Sorry, the browser you're currently using is not supported by the Prologis site, please upgrade your browser by following the instructions at browser-update.org.
Our buildings are located on Prologis Parks, which we own, manage and maintain. At every Prologis Park, we aim to provide our customers with a high quality working environment and park-wide services designed to support their business operations.
Prologis RFI DIRFT is recognised as the most successful rail freight interchange and logistics park in the UK. Located at the centre of the country, DIRFT is close to the West Coast Mainline railway and the M1 motorway. Infrastructure work has started on the third phase of the development, which has detailed planning permission for 7.9 million sq ft of logistics space and a new rail terminal.
Prologis Park West London is situated just 1.5 miles from the M4 and is strategically located to serve Heathrow airport, greater London, the Thames valley and beyond
Sustainability: Ecology & Environment
The archaeological findings at DIRFT have revealed a remarkable picture of the site’s pre-Roman history, as Mark Shepherd explains
Over the past 20 years, archaeologists have excavated different areas of the DIRFT site, but it was only when Prologis became involved that these findings could be synthesised and analysed. The results have uncovered a new understanding of the Iron Age landscape and way of life.
Prologis RFI DIRFT has been designed with an eye to the future, but its foundations are buried deep in the past. Archaeologists have shown that the site has been occupied since the Neolithic Period. But, the most significant findings are from the Iron Age when the site grew into a farming and trading community - a settlement that prospered for several hundred years before the Roman invasion.
The development of DIRFT started around 20 years ago and since then, a number of excavations have been carried out across the site, all of which have been project managed by the RPS Group. Prologis became involved when we started to plan the second phase of DIRFT. We agreed to sponsor the synthesis and analysis of all the information uncovered by the various excavations and this work is now complete.
Piecing together a complex jigsaw of findings from across the site, the archaeological team discovered that the settlement had been one of the largest Iron Age villages in the country. Further, they realised that the information they had uncovered provides a new insight into the nature of the pre-Roman landscape.
The settlement was established around 500 BC when the last traces of Northamptonshire wilderness were cleared for farming. From about 400 BC until around 100 BC, the settlement grew into a village with clusters of roundhouses, shelters and livestock enclosures. These buildings would have housed extended families working as both farmers and craftsmen. At its peak, the village contained around 100 circular buildings spread across five sites, all of which were grouped around approximately 100 acres of enclosed valley pasture.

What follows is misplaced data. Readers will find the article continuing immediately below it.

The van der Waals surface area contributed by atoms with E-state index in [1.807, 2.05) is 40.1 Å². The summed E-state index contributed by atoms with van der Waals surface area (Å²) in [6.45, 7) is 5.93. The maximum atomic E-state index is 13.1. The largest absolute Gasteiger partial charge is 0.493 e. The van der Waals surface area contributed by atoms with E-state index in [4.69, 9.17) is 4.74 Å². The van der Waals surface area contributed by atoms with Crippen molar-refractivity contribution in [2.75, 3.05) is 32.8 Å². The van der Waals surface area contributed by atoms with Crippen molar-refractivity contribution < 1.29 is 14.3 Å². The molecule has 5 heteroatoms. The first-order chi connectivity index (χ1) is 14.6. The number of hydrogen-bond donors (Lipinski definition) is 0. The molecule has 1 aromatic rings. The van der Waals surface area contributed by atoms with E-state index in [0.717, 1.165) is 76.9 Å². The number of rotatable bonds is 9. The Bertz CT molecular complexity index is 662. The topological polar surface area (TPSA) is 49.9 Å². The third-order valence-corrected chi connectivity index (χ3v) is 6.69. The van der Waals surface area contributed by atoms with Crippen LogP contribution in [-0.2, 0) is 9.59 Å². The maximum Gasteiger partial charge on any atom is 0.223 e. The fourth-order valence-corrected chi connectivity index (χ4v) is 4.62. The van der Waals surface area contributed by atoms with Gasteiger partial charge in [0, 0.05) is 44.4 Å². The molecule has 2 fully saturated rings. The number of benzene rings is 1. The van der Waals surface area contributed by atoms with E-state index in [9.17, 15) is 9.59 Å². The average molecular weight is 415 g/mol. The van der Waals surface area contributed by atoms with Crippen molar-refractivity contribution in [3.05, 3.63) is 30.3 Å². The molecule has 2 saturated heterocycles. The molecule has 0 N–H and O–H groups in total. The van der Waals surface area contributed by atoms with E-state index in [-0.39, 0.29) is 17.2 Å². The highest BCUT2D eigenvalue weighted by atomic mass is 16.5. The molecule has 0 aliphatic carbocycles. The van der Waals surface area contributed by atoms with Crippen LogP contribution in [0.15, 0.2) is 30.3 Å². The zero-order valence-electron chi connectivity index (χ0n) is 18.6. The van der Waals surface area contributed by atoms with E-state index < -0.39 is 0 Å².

The findings show that the pasture was used for common grazing and since there is little evidence of grain storage pits or other structures, it is probable that that livestock farming was the mainstay of the local economy. Remains of cattle, sheep, horses and pigs were uncovered, but the highest proportion of bones were those of cattle and horses. Iron Age animals were much smaller than those of today and the team estimates that the cattle would have been a similar size to the Dexter breed, while the horses were around the same size as Exmoor ponies.
It is likely that the arable fields were on the fringe of the village and carbonised remains show that spelt wheat, which was widespread in Britain at the time, was the prevalent cereal crop. The earliest remains found on the site have been radiocarbon dated to 510-370 BC. Since wild seeds were mixed with the grain, it is likely that the wheat fields also contained many natural plants such as buttercups, rye grass and ragged robin.
Remarkably, it seems that Iron Age arable fields looked very similar to those of today, as did the hedgerows and woods. Charcoal found in hearths and ovens, shows that fuel included wood from trees such as oak, ash, lime, Wych elm, hazel, willow, birch, hawthorn and cherry.
Looking at this Iron Age system of managed fields, pasture, woods and hedges, it is clear that the people who lived and worked on the DIRFT site hundreds of years before the Romans arrived in Britain, created the rural landscape that has remained into the present day.
Mark is responsible for the delivery of new development UK-wide, with a focus on securing planning consents and the implementation of site infrastructure.